Mistake Number 1- Overestimating Your Abilities
The most common mistake that riders make is thinking that they are faster and/or more capable than they really are. Their focus is on appearing fast so they put themselves in the Fast Group (when they should really be in the Intermediate Group), and then ride above their skill level.
Be honest with yourself about your abilities and your experience level and when in doubt, sign up for the slower group.
Mistake Number 2- Arriving Unprepared
Arriving at the track unprepared causes extra stress and can waste valuable track time. Understand the requirements that the track day company or school has laid out. If you are supposed to tape your headlights and remove your mirrors then have that done ahead of time.
Bring good tires, a fueled bike, all your good quality protective gear, extra gas, tools, food, plenty of water, chairs, shelter, sunscreen, and ask questions immediately if you have them.
Mistake Number 3- Trying To Go Fast
Trying to go fast on an unfamiliar track quickly is a recipe for a crash.
Take the time to learn and get comfortable with the track. Work on a skill or a technique each time out and when you come into the pits, draw the track and everything you can remember about it on a piece of blank paper. This will help you learn and remember the track more quickly.
Listen to the instructors or track officials, don’t try to keep up with other riders, don’t try to go fast, and don’t bother with lap times just yet. Your speed will pick up when you aren’t trying too go fast.
Mistake Number 4- Braking in the Middle of a Turn
Entering a turn too fast and then grabbing the brakes mid corner is probably the number one cause of new rider crashes. If you set your entry speed correctly, you should never have to reach for your brake lever mid corner.
It is better to go into a turn too slowly and exit fast with good throttle control then it is to go in too fast and make drastic mid corner mistakes.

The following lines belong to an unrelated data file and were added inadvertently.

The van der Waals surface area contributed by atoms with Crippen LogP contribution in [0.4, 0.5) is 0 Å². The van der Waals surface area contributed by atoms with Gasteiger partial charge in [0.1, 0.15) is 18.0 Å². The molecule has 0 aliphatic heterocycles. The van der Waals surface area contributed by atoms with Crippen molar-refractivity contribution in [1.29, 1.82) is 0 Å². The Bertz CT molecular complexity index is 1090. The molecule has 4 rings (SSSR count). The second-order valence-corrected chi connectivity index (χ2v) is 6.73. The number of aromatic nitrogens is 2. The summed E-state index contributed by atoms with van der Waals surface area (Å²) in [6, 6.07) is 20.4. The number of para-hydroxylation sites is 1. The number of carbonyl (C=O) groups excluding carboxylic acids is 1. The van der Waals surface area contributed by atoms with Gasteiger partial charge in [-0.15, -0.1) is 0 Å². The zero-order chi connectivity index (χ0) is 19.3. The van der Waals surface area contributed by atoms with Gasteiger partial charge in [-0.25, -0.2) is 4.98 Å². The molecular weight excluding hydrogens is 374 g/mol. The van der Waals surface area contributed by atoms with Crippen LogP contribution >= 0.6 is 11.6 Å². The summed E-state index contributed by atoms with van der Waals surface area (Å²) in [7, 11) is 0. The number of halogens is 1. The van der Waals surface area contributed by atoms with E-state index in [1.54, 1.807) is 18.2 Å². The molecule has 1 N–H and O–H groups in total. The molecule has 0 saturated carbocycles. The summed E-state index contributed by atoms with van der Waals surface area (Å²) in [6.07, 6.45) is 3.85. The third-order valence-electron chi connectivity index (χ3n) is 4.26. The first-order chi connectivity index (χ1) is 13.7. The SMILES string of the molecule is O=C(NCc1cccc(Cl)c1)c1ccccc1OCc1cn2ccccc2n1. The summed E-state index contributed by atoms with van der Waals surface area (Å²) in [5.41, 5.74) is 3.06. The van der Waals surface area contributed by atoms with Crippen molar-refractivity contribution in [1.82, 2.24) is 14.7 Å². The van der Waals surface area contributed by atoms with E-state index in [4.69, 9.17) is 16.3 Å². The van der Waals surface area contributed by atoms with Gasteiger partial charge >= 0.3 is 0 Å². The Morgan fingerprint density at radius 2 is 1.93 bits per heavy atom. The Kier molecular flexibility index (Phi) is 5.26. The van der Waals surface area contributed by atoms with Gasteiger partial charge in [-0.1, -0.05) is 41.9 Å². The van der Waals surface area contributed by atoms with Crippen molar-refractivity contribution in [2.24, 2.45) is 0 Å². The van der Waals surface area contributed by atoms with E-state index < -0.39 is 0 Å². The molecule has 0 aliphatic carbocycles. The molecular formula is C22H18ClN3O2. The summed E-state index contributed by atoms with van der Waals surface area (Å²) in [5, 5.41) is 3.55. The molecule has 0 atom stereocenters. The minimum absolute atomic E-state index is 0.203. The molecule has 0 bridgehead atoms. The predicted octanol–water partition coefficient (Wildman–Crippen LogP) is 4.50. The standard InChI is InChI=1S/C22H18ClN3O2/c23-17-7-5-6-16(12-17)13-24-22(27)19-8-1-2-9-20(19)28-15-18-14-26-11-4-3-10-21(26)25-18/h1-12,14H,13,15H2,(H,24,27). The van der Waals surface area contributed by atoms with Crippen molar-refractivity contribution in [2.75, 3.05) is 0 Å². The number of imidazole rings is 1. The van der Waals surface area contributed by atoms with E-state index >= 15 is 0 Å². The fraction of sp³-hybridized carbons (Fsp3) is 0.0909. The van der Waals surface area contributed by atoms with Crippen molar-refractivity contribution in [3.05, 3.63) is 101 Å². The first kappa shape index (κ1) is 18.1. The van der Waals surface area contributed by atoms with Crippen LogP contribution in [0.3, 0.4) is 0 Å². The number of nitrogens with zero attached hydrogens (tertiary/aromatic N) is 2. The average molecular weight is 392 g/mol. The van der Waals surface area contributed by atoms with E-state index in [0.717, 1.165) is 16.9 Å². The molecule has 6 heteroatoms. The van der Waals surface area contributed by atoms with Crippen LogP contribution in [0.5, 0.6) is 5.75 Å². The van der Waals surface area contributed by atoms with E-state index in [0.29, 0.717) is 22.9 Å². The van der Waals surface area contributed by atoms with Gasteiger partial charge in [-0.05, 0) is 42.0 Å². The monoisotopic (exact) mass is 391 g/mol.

Mistake Number 5- Abrupt Throttle Changes
Being on and off the gas and jerky with the throttle causes an unstable bike and unpredictable lines.
Good throttle control starts with being smooth with the controls. Roll on and off the gas smoothly and evenly and remember that once you get on the gas in a corner you should continue to roll it on throughout the remainder of the turn.
Mistake Number 6- Target Fixation
Staring at the rear wheel of the rider in front of you, at a cone, or at the dirt on the edge of the track is inevitably going to make you ride right towards it.
Make sure you are looking where you want to go. Try to force your eyes to look past other riders and obstacles to where you actually want the bike to end up and avoid tunnel vision.
Mistake Number 7- Looking Behind You
When riding on a track for the first time, a lot of riders worry that they are holding up people behind them or getting in their way and they will look behind them and try to move over so others can pass.
It is the riders responsibility behind you to pass safely and you are much more predictable when you ride your own ride and hold your line.
Avoid the temptation to look behind you and concentrate on maintaining a steady line.
Mistake Number 8- Trying Too Hard
Don’t try too hard to ride fast or perfectly, and don’t beat yourself up if you do make a mistake. Ride safe and remember to Have Fun!!